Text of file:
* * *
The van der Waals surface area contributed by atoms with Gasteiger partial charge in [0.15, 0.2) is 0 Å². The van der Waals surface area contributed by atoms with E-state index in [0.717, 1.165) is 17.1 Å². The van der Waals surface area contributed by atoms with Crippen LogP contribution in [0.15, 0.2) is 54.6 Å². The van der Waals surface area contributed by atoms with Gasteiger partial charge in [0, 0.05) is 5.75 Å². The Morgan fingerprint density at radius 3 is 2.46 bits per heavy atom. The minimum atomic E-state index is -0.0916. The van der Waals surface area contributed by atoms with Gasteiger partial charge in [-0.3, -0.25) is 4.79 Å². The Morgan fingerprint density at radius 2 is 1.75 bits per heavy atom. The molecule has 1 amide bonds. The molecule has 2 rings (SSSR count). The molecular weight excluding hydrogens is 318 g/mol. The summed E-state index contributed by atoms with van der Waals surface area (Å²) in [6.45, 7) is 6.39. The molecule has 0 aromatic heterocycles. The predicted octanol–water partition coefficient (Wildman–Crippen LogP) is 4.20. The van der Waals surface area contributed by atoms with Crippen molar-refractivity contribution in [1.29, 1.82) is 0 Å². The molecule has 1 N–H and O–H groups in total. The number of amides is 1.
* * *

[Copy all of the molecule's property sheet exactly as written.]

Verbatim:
The van der Waals surface area contributed by atoms with Gasteiger partial charge in [0.15, 0.2) is 0 Å². The van der Waals surface area contributed by atoms with E-state index in [0.717, 1.165) is 17.1 Å². The van der Waals surface area contributed by atoms with Crippen LogP contribution in [0.15, 0.2) is 54.6 Å². The van der Waals surface area contributed by atoms with Gasteiger partial charge in [0, 0.05) is 5.75 Å². The Morgan fingerprint density at radius 3 is 2.46 bits per heavy atom. The minimum atomic E-state index is -0.0916. The van der Waals surface area contributed by atoms with Gasteiger partial charge in [-0.3, -0.25) is 4.79 Å². The Morgan fingerprint density at radius 2 is 1.75 bits per heavy atom. The molecule has 1 amide bonds. The molecule has 2 rings (SSSR count). The molecular weight excluding hydrogens is 318 g/mol. The summed E-state index contributed by atoms with van der Waals surface area (Å²) in [6.45, 7) is 6.39. The molecule has 0 aromatic heterocycles. The predicted octanol–water partition coefficient (Wildman–Crippen LogP) is 4.20. The van der Waals surface area contributed by atoms with Crippen molar-refractivity contribution in [1.29, 1.82) is 0 Å². The molecule has 1 N–H and O–H groups in total. The number of amides is 1.